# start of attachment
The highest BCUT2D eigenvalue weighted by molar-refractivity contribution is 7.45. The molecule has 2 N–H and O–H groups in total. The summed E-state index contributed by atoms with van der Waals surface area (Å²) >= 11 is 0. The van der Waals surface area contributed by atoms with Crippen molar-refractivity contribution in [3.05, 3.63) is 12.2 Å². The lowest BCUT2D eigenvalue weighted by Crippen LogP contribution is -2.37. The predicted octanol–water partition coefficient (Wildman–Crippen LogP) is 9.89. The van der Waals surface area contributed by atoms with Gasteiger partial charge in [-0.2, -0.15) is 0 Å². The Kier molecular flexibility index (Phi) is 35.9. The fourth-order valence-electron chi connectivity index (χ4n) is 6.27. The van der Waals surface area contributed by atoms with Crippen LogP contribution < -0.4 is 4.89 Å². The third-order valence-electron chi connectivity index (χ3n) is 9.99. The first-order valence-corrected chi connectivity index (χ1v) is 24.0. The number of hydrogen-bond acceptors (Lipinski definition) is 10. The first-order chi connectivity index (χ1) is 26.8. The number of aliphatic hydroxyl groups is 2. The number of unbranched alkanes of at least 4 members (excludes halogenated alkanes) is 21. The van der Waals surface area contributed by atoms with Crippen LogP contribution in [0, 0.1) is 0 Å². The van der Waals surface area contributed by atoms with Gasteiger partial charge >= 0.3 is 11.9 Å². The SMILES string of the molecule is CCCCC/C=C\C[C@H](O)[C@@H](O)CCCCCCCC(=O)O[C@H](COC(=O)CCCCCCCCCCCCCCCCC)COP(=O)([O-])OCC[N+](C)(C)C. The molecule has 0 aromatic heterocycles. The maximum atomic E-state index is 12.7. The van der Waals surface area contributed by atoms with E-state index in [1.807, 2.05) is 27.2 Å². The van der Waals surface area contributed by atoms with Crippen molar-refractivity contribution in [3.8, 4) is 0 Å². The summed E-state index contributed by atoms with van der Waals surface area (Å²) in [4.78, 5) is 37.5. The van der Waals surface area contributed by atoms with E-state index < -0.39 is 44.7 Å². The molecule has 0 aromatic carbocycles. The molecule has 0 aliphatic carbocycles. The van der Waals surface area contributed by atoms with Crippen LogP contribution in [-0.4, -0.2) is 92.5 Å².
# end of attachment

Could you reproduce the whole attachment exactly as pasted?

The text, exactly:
The highest BCUT2D eigenvalue weighted by molar-refractivity contribution is 7.45. The molecule has 2 N–H and O–H groups in total. The summed E-state index contributed by atoms with van der Waals surface area (Å²) >= 11 is 0. The van der Waals surface area contributed by atoms with Crippen molar-refractivity contribution in [3.05, 3.63) is 12.2 Å². The lowest BCUT2D eigenvalue weighted by Crippen LogP contribution is -2.37. The predicted octanol–water partition coefficient (Wildman–Crippen LogP) is 9.89. The van der Waals surface area contributed by atoms with Gasteiger partial charge in [-0.2, -0.15) is 0 Å². The Kier molecular flexibility index (Phi) is 35.9. The fourth-order valence-electron chi connectivity index (χ4n) is 6.27. The van der Waals surface area contributed by atoms with Crippen LogP contribution < -0.4 is 4.89 Å². The third-order valence-electron chi connectivity index (χ3n) is 9.99. The first-order valence-corrected chi connectivity index (χ1v) is 24.0. The number of hydrogen-bond acceptors (Lipinski definition) is 10. The first-order chi connectivity index (χ1) is 26.8. The number of aliphatic hydroxyl groups is 2. The number of unbranched alkanes of at least 4 members (excludes halogenated alkanes) is 21. The van der Waals surface area contributed by atoms with Crippen LogP contribution in [0, 0.1) is 0 Å². The van der Waals surface area contributed by atoms with Gasteiger partial charge >= 0.3 is 11.9 Å². The SMILES string of the molecule is CCCCC/C=C\C[C@H](O)[C@@H](O)CCCCCCCC(=O)O[C@H](COC(=O)CCCCCCCCCCCCCCCCC)COP(=O)([O-])OCC[N+](C)(C)C. The molecule has 0 aromatic heterocycles. The maximum atomic E-state index is 12.7. The van der Waals surface area contributed by atoms with E-state index in [1.807, 2.05) is 27.2 Å². The van der Waals surface area contributed by atoms with Crippen molar-refractivity contribution in [3.8, 4) is 0 Å². The summed E-state index contributed by atoms with van der Waals surface area (Å²) in [4.78, 5) is 37.5. The van der Waals surface area contributed by atoms with E-state index < -0.39 is 44.7 Å². The molecule has 0 aromatic carbocycles. The molecule has 0 aliphatic carbocycles. The van der Waals surface area contributed by atoms with Crippen LogP contribution in [-0.4, -0.2) is 92.5 Å².